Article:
Welcome to the second instalment of the 'When IT hurts, it hurts' series on cyber attack loss. Coinciding with the release of MinterEllison's cyber survey report, Perspectives on Cyber Risk (the Report), this series focuses on key areas of loss that an organisation may suffer as a result of a cyber attack, and key strategies to mitigate that loss.

Today's blog post looks at our cyber survey respondents' most feared exposure – negative brand perception and reputational damage.

Consumers will tend to avoid organisations who they perceive to be data sieves, or have otherwise been shown to have carelessly exposed their customers' personal information to hackers and other third parties. Front page news with words like 'vulnerability', 'data breach' and 'hacked' may cause consumers (and businesses) to stay away from these organisations (at least in the short term). 1

The loss

The quantifiable fallout from adverse publicity flowing from a data breach is customer churn, a drop in sales, increased advertising expenditure (to reaffirm the organisation's brand image), loss of corporate know-how (if employees leave), and increased compliance costs as regulators opt to scrutinise the affected organisation.

Examples where this has occurred include:

  • Target's precipitous year-on year-profit decline of 46% following its 2013 data breach;2
  • eBay's forecast revenue drop of around US$300m following its 2014 data breach;3
  • Australian technology company Distribute .IT's loss of many key staff at a critical time during its 2011 data breach (a data breach that ultimately led to the company's failure); and
  • TJX Companies Inc spending, or setting aside, around US$250 million in data breach-related costs (including ongoing discounts to entice customers back to its stores).4

Mitigation strategies

Mitigating brand damage is critical to the continued wellbeing (if not survival) of an organisation affected by a highly publicised cyber breach.5 If executed strategically, it can even help to turn an organisation's brand around and demonstrate to customers that it can be trusted.

There are a number of strategies that an organisation can adopt to mitigate reputational loss (and, in some cases, even enhance its brand), including:

  • engaging in pre-breach planning, including by creating and maintaining a comprehensive data breach response plan. The response plan should (amongst other things) set out the process by which the organisation proactively and expeditiously deals with its stakeholders, regulators and the media (including when a data breach notification might be made), and should dovetail into the organisation's crisis management plan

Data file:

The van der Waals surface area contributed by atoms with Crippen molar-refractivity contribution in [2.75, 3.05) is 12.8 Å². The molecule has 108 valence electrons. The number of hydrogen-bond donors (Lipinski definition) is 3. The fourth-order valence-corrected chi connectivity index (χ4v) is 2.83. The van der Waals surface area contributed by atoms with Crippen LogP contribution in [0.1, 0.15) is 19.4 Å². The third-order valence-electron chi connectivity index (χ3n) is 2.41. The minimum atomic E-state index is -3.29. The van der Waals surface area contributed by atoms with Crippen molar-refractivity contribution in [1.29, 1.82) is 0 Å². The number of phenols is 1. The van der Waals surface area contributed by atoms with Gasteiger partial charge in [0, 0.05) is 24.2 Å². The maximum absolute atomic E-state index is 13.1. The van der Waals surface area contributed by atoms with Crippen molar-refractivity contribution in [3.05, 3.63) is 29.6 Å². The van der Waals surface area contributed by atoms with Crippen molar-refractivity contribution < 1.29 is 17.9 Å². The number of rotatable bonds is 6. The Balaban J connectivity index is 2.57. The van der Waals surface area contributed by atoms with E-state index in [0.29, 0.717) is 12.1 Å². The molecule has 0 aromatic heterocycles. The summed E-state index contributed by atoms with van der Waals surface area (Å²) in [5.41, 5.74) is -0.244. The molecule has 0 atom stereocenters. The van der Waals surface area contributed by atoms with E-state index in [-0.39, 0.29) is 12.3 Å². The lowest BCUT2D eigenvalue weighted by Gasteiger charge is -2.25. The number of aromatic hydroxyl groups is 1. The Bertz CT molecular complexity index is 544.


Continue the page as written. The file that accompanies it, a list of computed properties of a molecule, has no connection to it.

• training all employees in relation to these plans (including how to respond if they are notified of a data breach)
  • should a data breach occur, ensuring that the executive team operates as a cohesive unit (through communication and regular briefings) so that everyone is on the same page, particularly in relation to customer communications
  • monitoring the media (including social media) and other information sources to understand what is occurring in relation to the organisation's brand, and responding as necessary (again, in compliance with the organisation's crisis management plan);
  • putting the customer – not the organisation – first when it comes to customers' personal information and the potential impact a breach could have on them (particularly where there is a risk of serious harm);
  • taking steps to rebuild public confidence and loyalty in the brand, and where appropriate ensuring that there are positive stories about the brand for the media to report on, not just negative ones. Such measures may include:
    • providing free credit monitoring to affected customers;
    • offering discounts or incentives to retain customers or entice them to return;
    • providing clear and honest explanations of what has occurred, in a manner that is understandable to customers, and using channels that are appropriate for that organisation (which may include social media channels);
    • demonstrating what the organisation has learnt and what new measures or features it has put in place to rebuild trust; and
    • informing customers of any increased security measures introduced as a result of the cyber attack, including how this will protect customers' information going forward.